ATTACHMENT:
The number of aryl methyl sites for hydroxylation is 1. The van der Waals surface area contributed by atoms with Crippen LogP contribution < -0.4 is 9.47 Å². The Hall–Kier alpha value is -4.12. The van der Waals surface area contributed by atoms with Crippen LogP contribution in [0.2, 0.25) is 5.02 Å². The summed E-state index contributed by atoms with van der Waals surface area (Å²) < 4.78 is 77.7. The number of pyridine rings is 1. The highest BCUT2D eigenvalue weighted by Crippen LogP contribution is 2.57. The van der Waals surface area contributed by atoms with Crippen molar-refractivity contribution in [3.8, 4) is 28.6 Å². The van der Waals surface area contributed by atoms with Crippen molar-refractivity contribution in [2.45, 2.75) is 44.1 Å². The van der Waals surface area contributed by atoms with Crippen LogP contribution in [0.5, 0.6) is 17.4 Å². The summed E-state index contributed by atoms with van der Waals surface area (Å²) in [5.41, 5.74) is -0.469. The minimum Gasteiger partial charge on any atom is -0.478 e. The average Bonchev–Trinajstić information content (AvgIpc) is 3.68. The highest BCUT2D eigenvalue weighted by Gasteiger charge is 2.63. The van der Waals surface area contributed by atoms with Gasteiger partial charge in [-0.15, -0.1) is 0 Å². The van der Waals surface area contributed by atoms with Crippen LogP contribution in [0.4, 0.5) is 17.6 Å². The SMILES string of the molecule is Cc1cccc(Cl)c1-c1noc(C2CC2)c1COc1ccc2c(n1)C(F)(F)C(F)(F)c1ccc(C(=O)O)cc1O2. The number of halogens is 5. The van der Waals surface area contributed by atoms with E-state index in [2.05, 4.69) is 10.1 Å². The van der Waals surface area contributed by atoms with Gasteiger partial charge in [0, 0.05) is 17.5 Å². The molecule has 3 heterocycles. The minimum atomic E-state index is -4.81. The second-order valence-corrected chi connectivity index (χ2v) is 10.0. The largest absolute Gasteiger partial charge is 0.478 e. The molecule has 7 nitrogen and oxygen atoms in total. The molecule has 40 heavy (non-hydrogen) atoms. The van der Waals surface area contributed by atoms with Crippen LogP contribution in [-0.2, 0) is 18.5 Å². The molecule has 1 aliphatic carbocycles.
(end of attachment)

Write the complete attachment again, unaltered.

The number of aryl methyl sites for hydroxylation is 1. The van der Waals surface area contributed by atoms with Crippen LogP contribution < -0.4 is 9.47 Å². The Hall–Kier alpha value is -4.12. The van der Waals surface area contributed by atoms with Crippen LogP contribution in [0.2, 0.25) is 5.02 Å². The summed E-state index contributed by atoms with van der Waals surface area (Å²) < 4.78 is 77.7. The number of pyridine rings is 1. The highest BCUT2D eigenvalue weighted by Crippen LogP contribution is 2.57. The van der Waals surface area contributed by atoms with Crippen molar-refractivity contribution in [3.8, 4) is 28.6 Å². The van der Waals surface area contributed by atoms with Crippen molar-refractivity contribution in [2.45, 2.75) is 44.1 Å². The van der Waals surface area contributed by atoms with Crippen LogP contribution in [0.5, 0.6) is 17.4 Å². The summed E-state index contributed by atoms with van der Waals surface area (Å²) in [5.41, 5.74) is -0.469. The minimum Gasteiger partial charge on any atom is -0.478 e. The average Bonchev–Trinajstić information content (AvgIpc) is 3.68. The highest BCUT2D eigenvalue weighted by Gasteiger charge is 2.63. The van der Waals surface area contributed by atoms with Gasteiger partial charge in [-0.15, -0.1) is 0 Å². The van der Waals surface area contributed by atoms with Crippen LogP contribution in [0.4, 0.5) is 17.6 Å². The SMILES string of the molecule is Cc1cccc(Cl)c1-c1noc(C2CC2)c1COc1ccc2c(n1)C(F)(F)C(F)(F)c1ccc(C(=O)O)cc1O2. The number of halogens is 5. The van der Waals surface area contributed by atoms with E-state index in [2.05, 4.69) is 10.1 Å². The van der Waals surface area contributed by atoms with Gasteiger partial charge in [0, 0.05) is 17.5 Å². The molecule has 3 heterocycles. The minimum atomic E-state index is -4.81. The second-order valence-corrected chi connectivity index (χ2v) is 10.0. The largest absolute Gasteiger partial charge is 0.478 e. The molecule has 7 nitrogen and oxygen atoms in total. The molecule has 40 heavy (non-hydrogen) atoms. The van der Waals surface area contributed by atoms with Crippen LogP contribution in [-0.2, 0) is 18.5 Å². The molecule has 1 aliphatic carbocycles.